Seed dormancy, under natural conditions, leads to seed inactivation and germination failure, which may be a factor in the survival of the offspring9. Seed dormancy is affected by many factors, including adverse environmental conditions, hard seed coat and immature embryo10. However, it is usually undesirable when the production target is plant biomass. Therefore, seed dormancy breaking plays a vital role in the process of germination, growth and reproduction. Various methods have been suggested to break seed dormancy and stimulate germination, such as pre-chilling, chemical reagents and hormones11. Especially for seeds of some species with both physical and physiological dormancy, physical treatments [e.g., pre-chilling (PC) and removing coat] along with chemical treatments [e.g., potassium nitrate (KNO3) and gibberellic acid (GA3)] were needed12. As indicated in the germination of Bromus auleticus Trin. ex Nees. seeds that were treated by different dormancy breaking methods, KNO3+PC and PC were the best treatments to release dormancy, with mean germination time being reduced to half of the control13. But for Leymus chinensis (Trin.) Tzvel., sodium hydroxide (NaOH) soaking significantly decreased the proportion of dormant seeds and increased germination percentage8. In addition, similar studies, in Brassica tournefortii Gouan.14, Oryza sativa L.15 and Carthamus tinctorius L.16 seeds, also demonstrated that KNO3, pre-chilling or hormone treatment could break dormancy and stimulate germination. However, the dormancy breaking and standard testing methods for seeds of some wild herb species have not yet been studied.

There are many kinds of wild herb resources in China, which is an important basis for forage breeding and utilization. However, studies on seed germination characteristics of the wild herbs, such as S. salsa, S. crassifolia, C. glaucum, D. sophia, A. retroflexus and A. myosuroides, are little. Therefore, to determine the optimum germination temperatures and standard techniques of seed testing, the above six wild herbs were used to study the effects of different constant and alternating temperatures on germination and compare the difference of various dormancy breaking methods, which would provide a reference for seed quality evaluation and germination standardization.

MATERIALS AND METHODS

Study area: The study was carried out at Grassland Agri-Husbandry Research Center, College of Grassland Science, Qingdao Agricultural University, China, from June, 2020-January, 2021.

Seed material: The seeds of Suaeda salsa (L.) Pall. (brown seeds) and Suaeda crassifolia Pall. Illustrator were collected at Hongdao Oasis Wetland Demonstration Park, Qingdao, Shandong province (36°13'07"N and 120°08‘09"E) in 2019, the seeds of Chenopodium glaucum L. were collected at Modern Agricultural Science and Technology Demonstration Park, Jiaozhou, Shandong province (36°26'21"N and 120°04‘43"E) in 2019, the seeds of Descurainia sophia (L.) Webb. ex Prantl. were collected at Langya Town, Qingdao, Shandong province (35°39'36"N and 119°55'12"E) in 2020, the seeds of Amaranthus retroflexus L. were collected at Jimo District, Qingdao, Shandong province (36°34'48"N and 120°27'36"E) in 2018 and the seeds of Alopecurus myosuroides Huds. were collected at Pingyu County, Zhumadian, Henan province (32°35'24"N and 114°16'48"E) in 2017. All seeds were collected at the physiological maturity stage, cleaned, dried and stored immediately in hermetic bags at -20°C before the experiments.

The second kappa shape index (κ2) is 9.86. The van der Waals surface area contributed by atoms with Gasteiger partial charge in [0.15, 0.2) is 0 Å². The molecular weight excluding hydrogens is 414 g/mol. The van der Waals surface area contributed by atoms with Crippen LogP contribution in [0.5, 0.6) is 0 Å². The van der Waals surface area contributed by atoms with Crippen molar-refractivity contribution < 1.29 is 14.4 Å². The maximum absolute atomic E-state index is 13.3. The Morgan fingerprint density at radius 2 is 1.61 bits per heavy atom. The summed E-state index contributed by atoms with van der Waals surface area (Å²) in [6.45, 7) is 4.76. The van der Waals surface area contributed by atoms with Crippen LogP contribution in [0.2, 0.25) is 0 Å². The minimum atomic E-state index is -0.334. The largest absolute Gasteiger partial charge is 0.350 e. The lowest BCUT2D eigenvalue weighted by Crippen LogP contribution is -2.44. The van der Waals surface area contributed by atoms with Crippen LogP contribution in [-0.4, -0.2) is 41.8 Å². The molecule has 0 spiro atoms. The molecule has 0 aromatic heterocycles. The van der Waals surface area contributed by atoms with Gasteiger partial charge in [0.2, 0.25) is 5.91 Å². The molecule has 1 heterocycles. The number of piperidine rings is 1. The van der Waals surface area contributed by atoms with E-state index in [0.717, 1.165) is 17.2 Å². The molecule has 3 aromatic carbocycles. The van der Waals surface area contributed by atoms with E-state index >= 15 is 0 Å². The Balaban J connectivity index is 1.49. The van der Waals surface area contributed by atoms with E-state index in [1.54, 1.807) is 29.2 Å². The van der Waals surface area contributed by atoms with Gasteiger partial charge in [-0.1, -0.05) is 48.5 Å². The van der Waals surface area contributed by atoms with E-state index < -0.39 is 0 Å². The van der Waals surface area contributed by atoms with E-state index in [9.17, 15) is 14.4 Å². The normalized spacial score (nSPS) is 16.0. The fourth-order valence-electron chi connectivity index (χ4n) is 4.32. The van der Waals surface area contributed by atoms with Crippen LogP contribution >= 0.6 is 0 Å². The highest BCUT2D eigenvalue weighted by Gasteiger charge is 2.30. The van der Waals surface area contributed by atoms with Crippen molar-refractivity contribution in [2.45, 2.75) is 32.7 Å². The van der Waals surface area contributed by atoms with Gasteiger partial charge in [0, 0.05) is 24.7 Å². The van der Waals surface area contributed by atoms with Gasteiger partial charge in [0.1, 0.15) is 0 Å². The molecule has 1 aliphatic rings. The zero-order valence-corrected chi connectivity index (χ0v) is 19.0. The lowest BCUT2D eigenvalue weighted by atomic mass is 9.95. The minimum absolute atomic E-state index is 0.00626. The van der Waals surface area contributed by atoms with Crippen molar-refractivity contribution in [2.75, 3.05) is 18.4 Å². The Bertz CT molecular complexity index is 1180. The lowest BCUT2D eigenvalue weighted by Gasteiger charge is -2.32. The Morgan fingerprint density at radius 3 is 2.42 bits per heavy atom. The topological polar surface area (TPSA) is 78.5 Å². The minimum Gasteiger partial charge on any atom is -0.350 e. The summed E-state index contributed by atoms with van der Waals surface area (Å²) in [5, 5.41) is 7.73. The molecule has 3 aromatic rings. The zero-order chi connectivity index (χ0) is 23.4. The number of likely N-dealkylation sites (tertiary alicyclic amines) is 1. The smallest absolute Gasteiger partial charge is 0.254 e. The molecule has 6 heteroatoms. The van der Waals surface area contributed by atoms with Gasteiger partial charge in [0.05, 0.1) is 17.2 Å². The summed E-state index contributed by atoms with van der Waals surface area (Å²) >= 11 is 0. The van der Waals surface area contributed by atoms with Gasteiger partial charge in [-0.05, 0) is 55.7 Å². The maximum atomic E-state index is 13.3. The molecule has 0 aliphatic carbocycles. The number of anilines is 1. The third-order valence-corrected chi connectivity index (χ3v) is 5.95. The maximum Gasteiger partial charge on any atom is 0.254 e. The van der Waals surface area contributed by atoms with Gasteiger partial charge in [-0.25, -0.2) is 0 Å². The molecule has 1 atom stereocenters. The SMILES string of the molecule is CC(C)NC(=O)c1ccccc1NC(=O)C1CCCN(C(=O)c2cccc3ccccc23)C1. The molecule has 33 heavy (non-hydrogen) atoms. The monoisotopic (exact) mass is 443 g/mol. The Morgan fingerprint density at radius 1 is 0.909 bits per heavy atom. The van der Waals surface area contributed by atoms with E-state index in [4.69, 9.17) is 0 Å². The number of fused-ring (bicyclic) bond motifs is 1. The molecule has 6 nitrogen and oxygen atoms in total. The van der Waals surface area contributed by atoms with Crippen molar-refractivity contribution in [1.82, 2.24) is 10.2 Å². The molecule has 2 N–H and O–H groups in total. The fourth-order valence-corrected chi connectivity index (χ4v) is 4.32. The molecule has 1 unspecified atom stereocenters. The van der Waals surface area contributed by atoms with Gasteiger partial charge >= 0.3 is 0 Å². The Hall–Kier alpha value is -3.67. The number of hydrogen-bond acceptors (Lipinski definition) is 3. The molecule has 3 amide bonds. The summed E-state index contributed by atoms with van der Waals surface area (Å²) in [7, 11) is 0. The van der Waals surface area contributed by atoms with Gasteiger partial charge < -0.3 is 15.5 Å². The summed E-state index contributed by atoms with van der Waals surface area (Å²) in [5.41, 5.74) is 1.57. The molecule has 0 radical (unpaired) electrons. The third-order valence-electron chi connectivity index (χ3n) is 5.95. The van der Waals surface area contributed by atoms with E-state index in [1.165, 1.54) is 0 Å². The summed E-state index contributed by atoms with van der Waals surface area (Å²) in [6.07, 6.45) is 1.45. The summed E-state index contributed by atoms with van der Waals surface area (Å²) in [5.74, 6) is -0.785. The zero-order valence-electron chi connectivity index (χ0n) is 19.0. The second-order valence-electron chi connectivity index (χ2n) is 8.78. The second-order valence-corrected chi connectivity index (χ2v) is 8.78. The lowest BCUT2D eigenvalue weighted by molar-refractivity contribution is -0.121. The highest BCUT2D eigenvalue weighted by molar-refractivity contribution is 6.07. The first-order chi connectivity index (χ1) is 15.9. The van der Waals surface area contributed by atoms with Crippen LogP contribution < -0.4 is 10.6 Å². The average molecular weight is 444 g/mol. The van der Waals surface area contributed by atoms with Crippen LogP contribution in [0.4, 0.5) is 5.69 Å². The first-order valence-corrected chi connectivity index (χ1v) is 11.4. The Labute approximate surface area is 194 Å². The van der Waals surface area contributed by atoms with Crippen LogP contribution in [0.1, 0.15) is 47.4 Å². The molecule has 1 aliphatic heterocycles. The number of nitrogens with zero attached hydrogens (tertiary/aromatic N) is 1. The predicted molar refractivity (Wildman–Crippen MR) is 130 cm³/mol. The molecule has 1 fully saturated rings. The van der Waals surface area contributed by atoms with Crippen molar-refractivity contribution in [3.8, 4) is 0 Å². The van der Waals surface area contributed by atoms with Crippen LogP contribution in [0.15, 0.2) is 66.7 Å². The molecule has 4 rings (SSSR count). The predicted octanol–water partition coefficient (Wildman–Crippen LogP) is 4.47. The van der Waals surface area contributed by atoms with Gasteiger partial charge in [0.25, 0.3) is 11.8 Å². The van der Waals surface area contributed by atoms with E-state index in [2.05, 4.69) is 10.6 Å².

Standard germination test: To determine the optimum temperatures for seed germination of these above six wild herbs, standard germination tests were carried out. Nine temperatures were set in this study, including four constant temperatures (20, 25, 30 and 35°C) and five alternating temperatures (5<=>15, 10<=>20, 15<=>25, 20<=>30 and 25<=>35°C) and germination method of “Top of paper (TP)” was adopted. For each wild herb, ripe and plump seeds with uniform sizes were selected and four replicates of 50 seeds each was placed into a petri dish (110×110 mm), in which three layers of filter paper moistened with 10 mL of distilled water were laid. Then, seeds were incubated and germinated in a germination incubator (GXZ-380A, Jiangnan Instrument Company, Ningbo, China) at the preset constant or alternating temperatures, with a photoperiod of eight hrs of light and 16 hrs of darkness. For the germination test under the alternating temperature conditions, the higher temperature should be maintained for eight hrs (with light) and the lower for 16 hrs (with dark). Normal seedlings without defects in morphology were used as a standard to evaluate seed germination. During germination, the germinated seeds were observed and the number of normal seedlings was recorded every day for 21 days. At the end of the 21st day of germination, the number of normal seedlings, abnormal seedlings, fresh seeds and dead seeds were recorded.

Seed dormancy breaking treatment: As for the wild herbs (C. glaucum, D. sophia and A. myosuroides), according to the results of the standard germination test, that did not germinate or whose germination percentage was less than 80% under all the given constant and alternating temperatures, treatments of breaking dormancy were used. In this experiment, Pre-Chilling (PC) treatment was firstly used to study dormancy breaking and the effect of a few days of PC was compared. These three wild herb seeds were pre-chilled for one, two and three days (respectively marked as PC1, PC2 and PC3) at 5°C in the dark, before they were transferred to an incubator for germination at 15<=>25°C, with a photoperiod of eight hrs of light and 16 hrs of darkness. Based on the standard germination test, the germination results under the alternating temperature of 15<=>25°C were used as control, in which seeds were without PC treatment (PC0).